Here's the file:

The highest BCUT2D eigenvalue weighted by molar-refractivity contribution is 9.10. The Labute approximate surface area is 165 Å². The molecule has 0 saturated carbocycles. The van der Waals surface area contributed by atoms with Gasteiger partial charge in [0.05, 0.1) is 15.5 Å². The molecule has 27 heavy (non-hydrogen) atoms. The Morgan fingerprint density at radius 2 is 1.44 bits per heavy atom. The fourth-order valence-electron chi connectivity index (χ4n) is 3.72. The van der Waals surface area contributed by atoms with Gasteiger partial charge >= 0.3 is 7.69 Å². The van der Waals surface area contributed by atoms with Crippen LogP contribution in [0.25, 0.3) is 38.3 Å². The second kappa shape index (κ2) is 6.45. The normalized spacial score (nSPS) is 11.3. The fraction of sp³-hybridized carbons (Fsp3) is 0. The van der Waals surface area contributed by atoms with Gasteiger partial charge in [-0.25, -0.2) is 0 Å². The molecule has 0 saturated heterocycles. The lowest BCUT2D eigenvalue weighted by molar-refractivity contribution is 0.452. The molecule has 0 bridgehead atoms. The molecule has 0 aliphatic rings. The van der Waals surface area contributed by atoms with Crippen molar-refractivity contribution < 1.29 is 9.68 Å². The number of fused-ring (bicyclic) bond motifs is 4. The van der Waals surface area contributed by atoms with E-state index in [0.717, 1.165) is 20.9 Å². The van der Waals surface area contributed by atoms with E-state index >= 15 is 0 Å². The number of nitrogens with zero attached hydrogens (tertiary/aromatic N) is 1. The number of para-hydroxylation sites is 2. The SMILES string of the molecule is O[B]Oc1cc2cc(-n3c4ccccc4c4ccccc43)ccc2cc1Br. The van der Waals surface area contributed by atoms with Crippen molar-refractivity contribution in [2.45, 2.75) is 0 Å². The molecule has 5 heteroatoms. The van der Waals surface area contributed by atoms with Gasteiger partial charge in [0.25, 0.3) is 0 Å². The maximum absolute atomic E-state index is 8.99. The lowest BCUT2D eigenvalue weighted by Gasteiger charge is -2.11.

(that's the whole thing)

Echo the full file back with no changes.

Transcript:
The highest BCUT2D eigenvalue weighted by molar-refractivity contribution is 9.10. The Labute approximate surface area is 165 Å². The molecule has 0 saturated carbocycles. The van der Waals surface area contributed by atoms with Gasteiger partial charge in [0.05, 0.1) is 15.5 Å². The molecule has 27 heavy (non-hydrogen) atoms. The Morgan fingerprint density at radius 2 is 1.44 bits per heavy atom. The fourth-order valence-electron chi connectivity index (χ4n) is 3.72. The van der Waals surface area contributed by atoms with Gasteiger partial charge >= 0.3 is 7.69 Å². The van der Waals surface area contributed by atoms with Crippen LogP contribution in [0.25, 0.3) is 38.3 Å². The second kappa shape index (κ2) is 6.45. The normalized spacial score (nSPS) is 11.3. The fraction of sp³-hybridized carbons (Fsp3) is 0. The van der Waals surface area contributed by atoms with Gasteiger partial charge in [-0.25, -0.2) is 0 Å². The molecule has 0 saturated heterocycles. The lowest BCUT2D eigenvalue weighted by molar-refractivity contribution is 0.452. The molecule has 0 bridgehead atoms. The molecule has 0 aliphatic rings. The van der Waals surface area contributed by atoms with Crippen molar-refractivity contribution < 1.29 is 9.68 Å². The number of fused-ring (bicyclic) bond motifs is 4. The van der Waals surface area contributed by atoms with E-state index in [0.717, 1.165) is 20.9 Å². The van der Waals surface area contributed by atoms with E-state index >= 15 is 0 Å². The number of nitrogens with zero attached hydrogens (tertiary/aromatic N) is 1. The number of para-hydroxylation sites is 2. The SMILES string of the molecule is O[B]Oc1cc2cc(-n3c4ccccc4c4ccccc43)ccc2cc1Br. The van der Waals surface area contributed by atoms with Crippen molar-refractivity contribution in [2.45, 2.75) is 0 Å². The molecule has 5 heteroatoms. The van der Waals surface area contributed by atoms with Gasteiger partial charge in [0.25, 0.3) is 0 Å². The maximum absolute atomic E-state index is 8.99. The lowest BCUT2D eigenvalue weighted by Gasteiger charge is -2.11.